For a Reason

*Wordcount: 1026 words.

The shot echoed across the courtyard, and the throngs of people slowed a moment, confused. Some screamed, those closest to the collapsed body. Some ran, and even more scanned their surroundings, unsure of what the sound was exactly.
The second shot was still unexpected, and another body fell. This time, more people realised what was happening. Or, at least, realised that this wasn’t a good place to be right now.
One man still scanned streets and buildings, until he glimpsed a glint of reflected sunlight. He raised his hand to point, and his voice to shout.
The third shot felled him, and more people screamed.

In the bell tower, James looked out over the crowd. Below him they fluttered and fled, flailing away like insects under the might of a bored schoolchild. Of course, he was no schoolchild. He had left those years behind him, and had looked forward to the future.
But that was irrelevant now, with the rifle in his hand and his eyes on the dispersing crowd. All of it was irrelevant, so he might as well.
The fourth shot hit what looked like a child, and James stopped for a moment to smile. School truly was awful, and he was momentarily glad he could help out someone else by saving them that brand of torture.

In fact, the more he shot (by now, six), the more he realised that he was helping them. Saving them from the rat-race of life, which ends in death anyway. They would die of mundane, sometimes painful, things. This was quick, almost merciful. These thoughts lifted James spirits, and that would not do.
He was here for a reason, and he needed to remember that he was no helper. No saviour. He was ripping these people away from their lives, and robbing their family members of something precious.
He burned this thought into his mind, and kept shooting.

The rifle itself was a beauty, even though James didn’t know much about guns. He couldn’t even remember the name of the rifle, and it was etched into the side. It didn’t matter though, as he had more than enough bullets, a sight, and, as luck would have it, a silencer (it should be noted that silencers really only dampen the sound; they don’t make the drastic difference that people expect these days thanks to movies and, well, other media).
The sight and silencer came with the rifle, James recalled. It was a special or a deal or something, and James’ father had been quite pleased at the bargain.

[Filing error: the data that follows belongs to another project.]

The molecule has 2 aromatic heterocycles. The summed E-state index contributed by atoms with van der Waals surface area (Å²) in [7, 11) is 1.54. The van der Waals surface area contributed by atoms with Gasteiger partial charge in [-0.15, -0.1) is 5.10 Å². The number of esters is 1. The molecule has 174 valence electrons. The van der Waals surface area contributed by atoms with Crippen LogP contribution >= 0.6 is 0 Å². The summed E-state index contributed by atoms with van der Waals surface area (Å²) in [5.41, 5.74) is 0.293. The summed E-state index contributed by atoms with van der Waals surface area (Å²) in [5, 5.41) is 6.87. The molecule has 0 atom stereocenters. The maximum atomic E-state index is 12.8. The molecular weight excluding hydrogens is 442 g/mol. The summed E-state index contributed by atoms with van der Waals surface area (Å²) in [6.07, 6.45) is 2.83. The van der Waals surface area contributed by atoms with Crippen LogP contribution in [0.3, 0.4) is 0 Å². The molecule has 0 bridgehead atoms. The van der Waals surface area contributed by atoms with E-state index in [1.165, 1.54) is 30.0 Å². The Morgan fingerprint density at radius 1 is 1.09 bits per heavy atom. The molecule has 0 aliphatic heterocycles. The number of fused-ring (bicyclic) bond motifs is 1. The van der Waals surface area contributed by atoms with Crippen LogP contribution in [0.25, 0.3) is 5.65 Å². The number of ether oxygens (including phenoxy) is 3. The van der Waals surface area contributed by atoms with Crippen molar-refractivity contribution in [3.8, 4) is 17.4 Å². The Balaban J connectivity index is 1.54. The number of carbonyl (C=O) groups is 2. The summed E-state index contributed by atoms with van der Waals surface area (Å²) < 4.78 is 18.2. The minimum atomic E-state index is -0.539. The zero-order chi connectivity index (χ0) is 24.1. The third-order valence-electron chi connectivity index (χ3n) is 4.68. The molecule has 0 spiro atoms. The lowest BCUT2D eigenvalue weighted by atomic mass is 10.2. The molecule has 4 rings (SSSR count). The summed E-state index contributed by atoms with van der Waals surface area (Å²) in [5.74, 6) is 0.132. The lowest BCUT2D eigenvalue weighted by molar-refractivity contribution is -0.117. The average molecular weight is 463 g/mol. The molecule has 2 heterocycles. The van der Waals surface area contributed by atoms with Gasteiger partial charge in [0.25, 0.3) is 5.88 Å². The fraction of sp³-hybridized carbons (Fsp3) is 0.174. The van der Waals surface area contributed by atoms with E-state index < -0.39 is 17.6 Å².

Why a rifle intended for hunting animals (and certainly nothing else) was sold with a silencer was beyond him, but he wouldn’t complain.
He stopped to do some reloading, having lost count of the number. The courtyard below was mostly empty, save for the bodies littering the ground.
A few people were still trying to stumble their way out of sight, and some cradled the bodies on the floor (he could leave them for last, they weren’t going anywhere).
James cocked the gun, and looked out through the sight.

For a moment, James wondered what his dad would say. He wouldn’t be happy, to say the least, but James honestly wasn’t sure. The more time that passed after his Father’s passing, the less James could hold on to the memory. The person behind the image was slowly lost to him, and that had made him sad at first.
Now, he felt nothing. He had taken the guns without remorse; they didn’t belong to anyone anymore.
He had practiced, on his own, where his dad used to hunt. Bottles, cans, paper targets, but nothing living. That could wait, he wanted to save his killing for people.
He used to buy ammo for his father, who was friendly with the clerk at the armoury, so that wasn’t an issue.
When he felt he was ready, James went out and walked.
He walked until he found somewhere that looked suitable.
It had taken days, but he was content. This worked out well.

The last fleeing person was down, and the very few left were still folded over their loved ones. Like fish in a barrel.
James heard the sirens for the first time, and in truth they had been blaring for a few minutes but he had been too focused to hear them.
Oh well, time’s up. He would be damned if he let a policeman take his life.

He laid the rifle down, and picked up the note he had written before embarking on this murder pilgrimage. It detailed why and how, and read a little like this (but not exactly).
He read through it, considered it, and took out a lighter.
He held the note as it burnt to nothing, the flames licking at his fingers and leaving black marks across them.
He watched the ash dissipate in the wind; he stepped onto the ledge of the tower.

Honestly, he thought his reason was a good one. It seemed solid and tangible to him, and he felt like others would understand even if they didn’t agree.
It felt like some truth of the universe laid bare, and it had changed his life when it occurred to him. James liked the idea of leaving a record, of changing lives.
But there was something more important than that. Something that stopped him from telling a single soul and that compelled him to burn it away.
It was his reason. His alone.
The reason for all of the pain he had caused, the lives he had taken, was unique to him. The thought of sharing it was more painful than losing his father had been.
If he would take one thing with him to his death, it would be that. His reason.
He pulled out his father’s handgun, feeling its weight. It was simple, lacking elegance or style.
But it was real, and assuring.

He stole a look behind him – careful not to fall – and saw the red and blue flashing. They were close, basically here.
He turned his back to his work, and checked the handgun.
It was loaded with a single bullet.

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